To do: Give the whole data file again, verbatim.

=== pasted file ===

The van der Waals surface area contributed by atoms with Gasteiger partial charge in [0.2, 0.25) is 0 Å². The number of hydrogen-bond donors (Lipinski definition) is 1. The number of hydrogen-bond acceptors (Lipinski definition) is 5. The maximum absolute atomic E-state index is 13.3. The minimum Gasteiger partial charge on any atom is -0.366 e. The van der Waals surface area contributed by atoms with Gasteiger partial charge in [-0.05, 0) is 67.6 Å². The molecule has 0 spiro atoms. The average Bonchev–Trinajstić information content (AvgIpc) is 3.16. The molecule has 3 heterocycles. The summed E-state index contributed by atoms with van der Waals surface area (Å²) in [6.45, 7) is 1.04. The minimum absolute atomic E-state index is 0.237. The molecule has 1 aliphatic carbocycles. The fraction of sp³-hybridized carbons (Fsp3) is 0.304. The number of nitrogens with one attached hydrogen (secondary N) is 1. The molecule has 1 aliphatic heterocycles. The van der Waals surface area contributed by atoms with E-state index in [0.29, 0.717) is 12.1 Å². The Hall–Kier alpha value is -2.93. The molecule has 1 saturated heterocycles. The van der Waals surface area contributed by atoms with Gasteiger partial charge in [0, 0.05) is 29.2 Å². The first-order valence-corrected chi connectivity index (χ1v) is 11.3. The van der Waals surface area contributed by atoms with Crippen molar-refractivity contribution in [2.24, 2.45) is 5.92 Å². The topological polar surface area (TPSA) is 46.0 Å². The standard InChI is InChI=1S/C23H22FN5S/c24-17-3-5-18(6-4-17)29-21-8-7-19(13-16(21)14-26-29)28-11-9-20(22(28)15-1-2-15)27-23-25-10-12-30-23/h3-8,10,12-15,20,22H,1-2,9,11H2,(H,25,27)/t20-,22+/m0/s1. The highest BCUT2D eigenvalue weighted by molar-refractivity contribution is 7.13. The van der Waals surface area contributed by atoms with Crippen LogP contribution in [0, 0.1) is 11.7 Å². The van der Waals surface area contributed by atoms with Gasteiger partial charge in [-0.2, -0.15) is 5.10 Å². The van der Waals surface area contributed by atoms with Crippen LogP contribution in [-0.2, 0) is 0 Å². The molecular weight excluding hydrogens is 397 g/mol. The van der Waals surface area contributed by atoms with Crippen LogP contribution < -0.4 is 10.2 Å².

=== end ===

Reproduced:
The van der Waals surface area contributed by atoms with Gasteiger partial charge in [0.2, 0.25) is 0 Å². The number of hydrogen-bond donors (Lipinski definition) is 1. The number of hydrogen-bond acceptors (Lipinski definition) is 5. The maximum absolute atomic E-state index is 13.3. The minimum Gasteiger partial charge on any atom is -0.366 e. The van der Waals surface area contributed by atoms with Gasteiger partial charge in [-0.05, 0) is 67.6 Å². The molecule has 0 spiro atoms. The average Bonchev–Trinajstić information content (AvgIpc) is 3.16. The molecule has 3 heterocycles. The summed E-state index contributed by atoms with van der Waals surface area (Å²) in [6.45, 7) is 1.04. The minimum absolute atomic E-state index is 0.237. The molecule has 1 aliphatic carbocycles. The fraction of sp³-hybridized carbons (Fsp3) is 0.304. The number of nitrogens with one attached hydrogen (secondary N) is 1. The molecule has 1 aliphatic heterocycles. The van der Waals surface area contributed by atoms with E-state index in [0.29, 0.717) is 12.1 Å². The Hall–Kier alpha value is -2.93. The molecule has 1 saturated heterocycles. The van der Waals surface area contributed by atoms with Gasteiger partial charge in [0, 0.05) is 29.2 Å². The first-order valence-corrected chi connectivity index (χ1v) is 11.3. The van der Waals surface area contributed by atoms with Crippen molar-refractivity contribution in [2.24, 2.45) is 5.92 Å². The topological polar surface area (TPSA) is 46.0 Å². The standard InChI is InChI=1S/C23H22FN5S/c24-17-3-5-18(6-4-17)29-21-8-7-19(13-16(21)14-26-29)28-11-9-20(22(28)15-1-2-15)27-23-25-10-12-30-23/h3-8,10,12-15,20,22H,1-2,9,11H2,(H,25,27)/t20-,22+/m0/s1. The highest BCUT2D eigenvalue weighted by molar-refractivity contribution is 7.13. The van der Waals surface area contributed by atoms with Crippen LogP contribution in [0, 0.1) is 11.7 Å². The van der Waals surface area contributed by atoms with Gasteiger partial charge in [-0.2, -0.15) is 5.10 Å². The van der Waals surface area contributed by atoms with Crippen LogP contribution in [-0.2, 0) is 0 Å². The molecular weight excluding hydrogens is 397 g/mol. The van der Waals surface area contributed by atoms with Crippen LogP contribution < -0.4 is 10.2 Å².